An Application of Stochastic Frontier Gravity Approach (The Case of Iran's Potential Agricultural Exports)

Main Article Content

Shokrollah Hajivand, Reza Moghaddasi, Yaaghoob Zeraatkish, Amir Mohammadinejad


Agriculture plays a crucial role in Iranian economy in terms of food supply, job creation, food security, and foreign earnings. The main purpose of this study is to provide an estimate of the country's agricultural exports potential and to determine how efficient Iran is in realizing this capacity. Using data for 38 destination countries for the period spanning from 1982 to 2017, proper stochastic frontier gravity model was estimated. Main findings revealed direct and significant impact of trade partners' GDP and population on Iran's agricultural exports, while distance and border barriers imposed by destination countries show significant reverse effect. Furthermore, on average, 69 percent of the country's agricultural export potential has been realized through the study period. Measures to promote competitive exports along with pursuing free bilateral and regional trade agreements for removing border barriers are recommended.

Article Details


  1. A.K. Miankhel, A.K. Kaliappa, and S.M. Thangavelu, Australia's export potential: an exploratory analysis, J. Asia. Pac. Econ. 19 (2) (2014), 230-246.
  2. S.L. Baier, and J. H. Bergstrand, Bonus vetus OLS: A simple method for approximating international trade-cost effects using gravity equation, J. Int. Econ. 77 (2009), 77-85.
  3. J. E. Anderson, and E. van Wincoop, Gravity with gravitas: a solution to the border puzzle, Amer. Econ. Rev. 93 (1) (2003), 170-192.
  4. S. Linder, An essay in trade and transformation, New York: Wiley, (1961).
  5. J. Tinbergen, Shaping the world economy: suggestions for an international economic policy, New York: Twentieth Century Fund, (1962).
  6. J. E. Anderson, A theoretical foundation for the gravity equation, Amer. Econ. Rev. 69 (1) (1979), 106-116.
  7. J. H. Bergstrand, Jeffrey, The gravity equation in international trade: some microeconomic foundations and empirical evidence, Rev. Econ. Stat. 67 (3) (1985), 474-481.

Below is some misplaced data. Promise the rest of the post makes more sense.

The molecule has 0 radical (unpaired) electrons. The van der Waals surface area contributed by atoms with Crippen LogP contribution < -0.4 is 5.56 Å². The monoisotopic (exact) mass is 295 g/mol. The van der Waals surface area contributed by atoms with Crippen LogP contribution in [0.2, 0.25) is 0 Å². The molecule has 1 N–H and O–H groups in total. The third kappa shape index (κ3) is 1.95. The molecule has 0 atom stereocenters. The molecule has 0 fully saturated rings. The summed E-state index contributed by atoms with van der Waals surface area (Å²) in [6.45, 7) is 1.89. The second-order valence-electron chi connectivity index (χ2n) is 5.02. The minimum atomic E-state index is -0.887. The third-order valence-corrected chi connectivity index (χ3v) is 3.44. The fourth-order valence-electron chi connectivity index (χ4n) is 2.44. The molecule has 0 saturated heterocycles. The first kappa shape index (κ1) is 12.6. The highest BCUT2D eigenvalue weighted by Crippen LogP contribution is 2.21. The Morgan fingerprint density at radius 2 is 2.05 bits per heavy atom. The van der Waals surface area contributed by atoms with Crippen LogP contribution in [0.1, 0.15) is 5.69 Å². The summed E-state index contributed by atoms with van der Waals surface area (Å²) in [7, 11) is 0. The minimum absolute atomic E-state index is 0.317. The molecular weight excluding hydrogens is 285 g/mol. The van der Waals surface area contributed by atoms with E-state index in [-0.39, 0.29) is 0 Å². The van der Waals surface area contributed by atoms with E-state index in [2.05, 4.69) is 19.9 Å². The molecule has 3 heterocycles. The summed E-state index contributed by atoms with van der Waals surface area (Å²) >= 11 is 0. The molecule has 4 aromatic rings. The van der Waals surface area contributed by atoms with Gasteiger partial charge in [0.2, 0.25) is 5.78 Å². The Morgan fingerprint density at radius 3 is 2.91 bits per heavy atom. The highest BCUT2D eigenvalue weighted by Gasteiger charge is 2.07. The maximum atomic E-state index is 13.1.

8. E. Helpman, and P.Krugman, Market structure and foreign trade: increasing returns, imperfect competition, and the international economy. Cambridge, MA: MIT Press, (1985).
  9. A. V. Deardoff, Determinants of bilateral trade: does gravity work in the neoclassical world? NBER Working Papers 5377, National Bureau of Economic Research, Inc, (1995).
  10. Central Bank of Iran, Statistical yearbook, (2017).
  11. R. A. Roosta, R. Moghaddasi, and S. S. Hosseini, Export target markets of medicinal and aromatic plants, J. App. Res. Med. Arom. Plant. 7 (1) (2017), 84-88.
  12. K. Kalirajan, Regional cooperation and bilateral trade flows: an empirical measurement of resistance model, Intl. Trade. J. 21 (2) (2007), 195-209.
  13. J. M. C. S. Silva, and S. Tenreyro, Gravity-defying trade, Working Paper 03, Federal Reserve Bank of Boston, Boston, Mass (2003).
  14. L. Mátyás, L, Proper econometric specification of the gravity model, World. Econ. 20 (1997), 363-368.
  15. K. Kalirajan, and K. Singh, A comparative analysis of recent export performances of China and India, Asian. Econ. Papers. (2007).
  16. N. Nunn, and D. Trefler, Domestic institutions as a source of comparative advantage, Working Paper 18851, National Bureau of Economic Research (NBER), Cambridge MA, (2013).
  17. D. M. Gould, Immigrants link to the home country: empirical implications for U.S. bilateral trade flows, Rev. Econ. Stat. 76 (2) (1994), 1-25.
  18. T. Coelli, A guide to frontier version 4.1: a computer program for stochastic frontier production and cost function estimation, Center for Efficiency and Productivity Analysis Working Paper 96/07, University of New England, Armidale, Australia, (1996).